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Agnes Day on Disordered Eating, Shame and Coping

Posted on Jun 23, 2008 in Features, The Shame Game | 9 comments

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In fifth grade, I had my First Crush On A Boy. His name was Ross. He was tall, with gorgeous green eyes, and he was so sophisticated that he wore cologne to school. Aramis. He agreed to be my boyfriend for one day, but we had to keep it a secret. When I asked why, he told me: “You aren’t exactly Brooke Shields.” Bewildered, I replied “you aren’t exactly Tom Cruise!” I didn’t know I was fat. When he became my best friend Jennifer’s boyfriend, I was crushed. Yet he brought us both chocolates on Valentine’s Day, which touched me. I still think that’s pretty classy for a ten-year-old boy.

I learned I was fat in sixth grade. This was the beginning of junior high, at a school where I knew no one, having just moved into the area. I did not make friends quickly at this school, but I eventually got to know a boy in my math class who seemed nice. I thought he liked me, so when the Sadie Hawkins dance came around, I asked him. When I asked him why he turned me down, he told me it was because I looked like “the dancing elephants from Fantasia.” The asshole didn’t even know they were hippos, not elephants. The boys began to tease me. The girls simply ostracized me.

During the summer following seventh grade, I decided people would like me if I were thin. I refused to eat anything my mother cooked. She and my father were both fat too. I refused to eat anything with even a bit of fat in it. I became anorexic. When I returned to school, the boys who used to tease me were now competing for my attention. The girls got mean. Instead of ignoring me completely, they began spreading rumors that I was a “slut” and a “whore.” I had never even kissed a boy. I had never even been to a school dance.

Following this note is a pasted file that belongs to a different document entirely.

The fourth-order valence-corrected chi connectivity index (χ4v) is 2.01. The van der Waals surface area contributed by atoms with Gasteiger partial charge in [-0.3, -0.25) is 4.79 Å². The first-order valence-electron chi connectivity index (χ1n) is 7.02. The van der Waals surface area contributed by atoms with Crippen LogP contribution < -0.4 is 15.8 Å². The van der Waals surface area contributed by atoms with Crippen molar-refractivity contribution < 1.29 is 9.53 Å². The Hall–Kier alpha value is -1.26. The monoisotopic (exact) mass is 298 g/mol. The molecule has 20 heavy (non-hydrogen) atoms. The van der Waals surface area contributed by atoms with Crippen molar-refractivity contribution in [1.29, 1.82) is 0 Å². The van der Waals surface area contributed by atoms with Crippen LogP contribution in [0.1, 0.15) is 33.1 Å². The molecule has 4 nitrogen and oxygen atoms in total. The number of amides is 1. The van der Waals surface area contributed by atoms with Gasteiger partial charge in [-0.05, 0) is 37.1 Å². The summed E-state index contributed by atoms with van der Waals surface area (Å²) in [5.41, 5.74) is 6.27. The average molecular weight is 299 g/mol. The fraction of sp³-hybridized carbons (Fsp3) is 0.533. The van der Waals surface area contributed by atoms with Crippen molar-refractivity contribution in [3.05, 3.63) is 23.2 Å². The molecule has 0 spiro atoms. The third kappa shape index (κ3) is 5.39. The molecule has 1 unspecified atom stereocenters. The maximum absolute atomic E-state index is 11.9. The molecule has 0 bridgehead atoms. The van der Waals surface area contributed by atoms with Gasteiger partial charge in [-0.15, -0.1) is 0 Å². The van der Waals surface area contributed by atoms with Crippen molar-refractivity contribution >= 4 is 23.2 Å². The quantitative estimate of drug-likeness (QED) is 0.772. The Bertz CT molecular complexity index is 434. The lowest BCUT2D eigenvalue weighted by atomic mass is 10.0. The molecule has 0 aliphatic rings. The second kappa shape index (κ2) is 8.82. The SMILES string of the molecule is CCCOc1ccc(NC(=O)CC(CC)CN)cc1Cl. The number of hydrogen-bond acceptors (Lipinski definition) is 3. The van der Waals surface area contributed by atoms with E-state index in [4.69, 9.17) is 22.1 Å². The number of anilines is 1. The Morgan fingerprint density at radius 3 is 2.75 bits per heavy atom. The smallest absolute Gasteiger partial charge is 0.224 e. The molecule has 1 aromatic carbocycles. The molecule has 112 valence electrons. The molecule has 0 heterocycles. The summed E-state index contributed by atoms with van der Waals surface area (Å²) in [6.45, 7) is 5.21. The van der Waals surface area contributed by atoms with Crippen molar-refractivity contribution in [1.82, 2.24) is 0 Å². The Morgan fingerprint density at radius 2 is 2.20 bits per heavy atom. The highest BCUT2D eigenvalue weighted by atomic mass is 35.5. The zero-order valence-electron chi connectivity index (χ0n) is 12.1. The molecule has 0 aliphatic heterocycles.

In high school, I continued skipping meals and took up smoking. I discovered mini-thins and took them every day. What started out as 6 became 20 by the time I was 18. At that point, I added crystal meth to my regimen. I became a drummer for a male band. I was thin and “hot” and could get any guy I wanted. I felt beautiful for the first time in my life, not realizing that the attention was negative, that my physical attractiveness was all that these people cared about. I have a 150 IQ. I am in MENSA. I paint, I write. But I was just a decoration on a stage, made slightly more interesting by the fact that I excelled at a traditionally male skill – playing the drums. I can’t count the times I heard “Wow! You’re so good for a girl!”

At 21, I overdosed. Could have been the mini-thins, could have been the meth, or the exorbitant amounts of alcohol I’d added to the mix by then. I remember feeling like I was floating away. I saw only blackness, but I heard my friends arguing about to taking me to a hospital. No one wanted to get in trouble. They left me.

I left my friends, I stayed in my bedroom, and I suffered through overcoming my meth addiction. I self-medicated with alcohol. I was now having panic attacks regularly. I gained 85 pounds. My entire identity as “the hot girl,” the identity I had worked so hard for, was gone. I weighed 230 pounds. I was a size 20. I felt as though my life was over.